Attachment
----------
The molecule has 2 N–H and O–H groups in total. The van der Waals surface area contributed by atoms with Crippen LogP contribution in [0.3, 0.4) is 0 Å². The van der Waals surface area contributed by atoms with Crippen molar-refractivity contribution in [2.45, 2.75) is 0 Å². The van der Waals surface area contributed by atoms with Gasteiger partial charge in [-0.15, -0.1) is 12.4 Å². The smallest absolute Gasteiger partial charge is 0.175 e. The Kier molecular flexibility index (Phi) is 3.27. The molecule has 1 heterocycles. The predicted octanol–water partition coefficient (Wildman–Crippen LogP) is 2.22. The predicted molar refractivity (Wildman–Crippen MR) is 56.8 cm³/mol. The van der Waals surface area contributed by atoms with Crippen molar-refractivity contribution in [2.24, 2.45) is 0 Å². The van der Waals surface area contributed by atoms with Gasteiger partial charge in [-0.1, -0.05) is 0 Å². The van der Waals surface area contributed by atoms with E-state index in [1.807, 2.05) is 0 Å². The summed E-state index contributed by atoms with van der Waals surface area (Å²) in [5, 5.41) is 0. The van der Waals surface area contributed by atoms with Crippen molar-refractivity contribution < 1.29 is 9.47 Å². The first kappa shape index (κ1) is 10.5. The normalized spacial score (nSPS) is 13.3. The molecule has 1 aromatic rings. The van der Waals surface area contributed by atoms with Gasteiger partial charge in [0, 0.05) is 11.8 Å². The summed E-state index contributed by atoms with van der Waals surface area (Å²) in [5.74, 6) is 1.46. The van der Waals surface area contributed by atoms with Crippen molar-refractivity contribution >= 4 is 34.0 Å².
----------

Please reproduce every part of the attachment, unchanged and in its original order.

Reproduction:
The molecule has 2 N–H and O–H groups in total. The van der Waals surface area contributed by atoms with Crippen LogP contribution in [0.3, 0.4) is 0 Å². The van der Waals surface area contributed by atoms with Crippen molar-refractivity contribution in [2.45, 2.75) is 0 Å². The van der Waals surface area contributed by atoms with Gasteiger partial charge in [-0.15, -0.1) is 12.4 Å². The smallest absolute Gasteiger partial charge is 0.175 e. The Kier molecular flexibility index (Phi) is 3.27. The molecule has 1 heterocycles. The predicted octanol–water partition coefficient (Wildman–Crippen LogP) is 2.22. The predicted molar refractivity (Wildman–Crippen MR) is 56.8 cm³/mol. The van der Waals surface area contributed by atoms with Crippen molar-refractivity contribution in [2.24, 2.45) is 0 Å². The van der Waals surface area contributed by atoms with Gasteiger partial charge in [-0.1, -0.05) is 0 Å². The van der Waals surface area contributed by atoms with E-state index in [1.807, 2.05) is 0 Å². The summed E-state index contributed by atoms with van der Waals surface area (Å²) in [5, 5.41) is 0. The van der Waals surface area contributed by atoms with Crippen molar-refractivity contribution < 1.29 is 9.47 Å². The first kappa shape index (κ1) is 10.5. The normalized spacial score (nSPS) is 13.3. The molecule has 1 aromatic rings. The van der Waals surface area contributed by atoms with Gasteiger partial charge in [0, 0.05) is 11.8 Å². The summed E-state index contributed by atoms with van der Waals surface area (Å²) in [5.74, 6) is 1.46. The van der Waals surface area contributed by atoms with Crippen molar-refractivity contribution >= 4 is 34.0 Å².